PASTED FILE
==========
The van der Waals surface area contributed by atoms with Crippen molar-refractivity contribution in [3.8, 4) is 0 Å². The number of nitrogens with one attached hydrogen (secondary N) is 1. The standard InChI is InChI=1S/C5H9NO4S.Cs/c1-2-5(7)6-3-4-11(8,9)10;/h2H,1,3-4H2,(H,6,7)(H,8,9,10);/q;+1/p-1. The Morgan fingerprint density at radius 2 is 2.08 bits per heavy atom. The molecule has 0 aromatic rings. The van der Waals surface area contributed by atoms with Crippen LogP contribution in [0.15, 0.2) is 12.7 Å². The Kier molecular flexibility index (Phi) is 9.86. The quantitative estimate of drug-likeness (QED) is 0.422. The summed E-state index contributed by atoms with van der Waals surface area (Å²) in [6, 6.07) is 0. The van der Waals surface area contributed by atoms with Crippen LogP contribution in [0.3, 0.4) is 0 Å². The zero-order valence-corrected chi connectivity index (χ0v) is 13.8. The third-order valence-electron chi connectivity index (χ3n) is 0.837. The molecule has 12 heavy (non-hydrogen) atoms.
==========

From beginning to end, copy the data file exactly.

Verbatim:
The van der Waals surface area contributed by atoms with Crippen molar-refractivity contribution in [3.8, 4) is 0 Å². The number of nitrogens with one attached hydrogen (secondary N) is 1. The standard InChI is InChI=1S/C5H9NO4S.Cs/c1-2-5(7)6-3-4-11(8,9)10;/h2H,1,3-4H2,(H,6,7)(H,8,9,10);/q;+1/p-1. The Morgan fingerprint density at radius 2 is 2.08 bits per heavy atom. The molecule has 0 aromatic rings. The van der Waals surface area contributed by atoms with Crippen LogP contribution in [0.15, 0.2) is 12.7 Å². The Kier molecular flexibility index (Phi) is 9.86. The quantitative estimate of drug-likeness (QED) is 0.422. The summed E-state index contributed by atoms with van der Waals surface area (Å²) in [6, 6.07) is 0. The van der Waals surface area contributed by atoms with Crippen LogP contribution in [0.3, 0.4) is 0 Å². The zero-order valence-corrected chi connectivity index (χ0v) is 13.8. The third-order valence-electron chi connectivity index (χ3n) is 0.837. The molecule has 12 heavy (non-hydrogen) atoms.